The impact of economic changes on sea life 

Healthy oceans enhance the well-being of coastal communities by providing jobs and food, sustaining economic growth, regulating the climate, and providing employment and food. Millions of people worldwide rely on healthy oceans for jobs and food, underlining the critical need to sustainably use, manage, and conserve this natural resource. More than three billion people, the vast majority of whom reside in poorer nations, rely on the ocean for their livelihoods. Tourism and fishing, for example, are essential sources of income and employment in many of these places. According to the OECD, oceans generate $1.5 trillion in annual value-added to the global economy, and this figure might rise to $3 trillion by 2030. Healthy coastal ecosystems are critical for economic growth, food supply, and mitigation efforts for global climate change. Coastal settlements are also protected from floods and storms by these structures. 

Too often, however, these have grown without proper consideration for environmental protection and sustainability, creating low paying jobs and leading to biodiversity loss. Climate change, ocean pollution, and overfishing all impact these industries. As a result of rising oceans and atmospheric carbon, ocean acidification poses a threat to the oceans’ balance and production. Finally, the development of the ocean economy is being accelerated by the emergence of new enterprises such as offshore wind energy, aquaculture, and marine biotechnologies. 

Even though ocean resources enhance growth and wealth, human influences have pushed them to the brink. Fish stocks fished at maximum sustainable levels (completely exploited) increased from 10% in 1974 to 34.2% in 2017, while roughly 60% of fish stocks were fished at ecologically sustainable levels (fully exploited) in the same year (FAO 2020). Illegal, unregulated, and unreported (IUU) fishing has a significant impact on fish stocks worldwide, but determining the exact scale of the problem is challenging. According to the World Bank’s Sunken Billions report, overfishing and overcapacity cost more than US$80 billion in lost economic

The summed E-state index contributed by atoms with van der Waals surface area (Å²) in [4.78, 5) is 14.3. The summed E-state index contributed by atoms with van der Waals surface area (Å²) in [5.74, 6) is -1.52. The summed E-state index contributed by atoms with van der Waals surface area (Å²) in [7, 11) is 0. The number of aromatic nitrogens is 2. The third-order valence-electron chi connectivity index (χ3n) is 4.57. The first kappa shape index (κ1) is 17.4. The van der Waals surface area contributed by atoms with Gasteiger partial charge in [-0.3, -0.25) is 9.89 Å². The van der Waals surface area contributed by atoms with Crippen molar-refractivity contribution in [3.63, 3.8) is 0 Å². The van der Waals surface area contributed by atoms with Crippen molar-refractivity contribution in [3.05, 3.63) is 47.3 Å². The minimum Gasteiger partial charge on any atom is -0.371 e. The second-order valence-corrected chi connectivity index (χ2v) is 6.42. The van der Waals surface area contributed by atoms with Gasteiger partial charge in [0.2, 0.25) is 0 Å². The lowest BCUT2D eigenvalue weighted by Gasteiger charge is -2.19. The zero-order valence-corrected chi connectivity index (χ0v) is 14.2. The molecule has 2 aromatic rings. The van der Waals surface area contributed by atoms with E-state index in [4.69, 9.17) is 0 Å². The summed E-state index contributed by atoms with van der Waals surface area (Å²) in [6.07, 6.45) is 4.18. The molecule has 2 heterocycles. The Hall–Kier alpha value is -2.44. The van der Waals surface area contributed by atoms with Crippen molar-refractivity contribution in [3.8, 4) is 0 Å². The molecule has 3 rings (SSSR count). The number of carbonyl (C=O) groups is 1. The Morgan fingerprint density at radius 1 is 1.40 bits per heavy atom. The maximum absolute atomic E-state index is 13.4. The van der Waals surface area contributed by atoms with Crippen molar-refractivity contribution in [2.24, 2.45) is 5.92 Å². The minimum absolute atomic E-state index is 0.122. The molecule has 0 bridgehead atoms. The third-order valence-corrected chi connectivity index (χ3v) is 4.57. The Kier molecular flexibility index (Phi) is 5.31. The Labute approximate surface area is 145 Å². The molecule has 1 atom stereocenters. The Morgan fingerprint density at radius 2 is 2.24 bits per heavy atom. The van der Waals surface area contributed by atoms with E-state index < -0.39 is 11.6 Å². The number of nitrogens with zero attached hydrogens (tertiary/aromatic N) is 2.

benefits each year. Pollution, coastal development, and harmful fishing methods negatively impact vital fish habitats, jeopardizing fish stock recovery. 

Improved fisheries management, sustainable aquaculture investment, and habitat conservation might help restore ocean productivity and create billions of dollars in benefits for developing countries while ensuring future growth, food security, and jobs for coastal communities. 

Marine pollution threatens oceans from various sources, primarily land-based and activities at sea. Microplastics have been discovered in the food chain, the air, the oceans, rainwater, and Arctic ice. Plastic pollution harms economies, ecosystems, and food security, and evidence of potential health effects, such as the presence of microplastics in our blood, is growing. According to some projections, the overall cost to governments of managing plastic trash between 2021 and 2040 will approach US$670 billion if correct actions are not taken along the value chain. The penalty for inaction will be higher. Addressing plastic pollution demands a complicated, multi-sectoral, and country-specific set of solutions. It entails creating alternatives to single-use plastics or redesigning them to make them more recyclable, encouraging the growth of new industry sectors such as reuse/remanufacture and generating more financially viable recycling markets), and cleaning up ecosystems. 

-Sania Mahabaleshwarkar 

SY .B.Sc Economics

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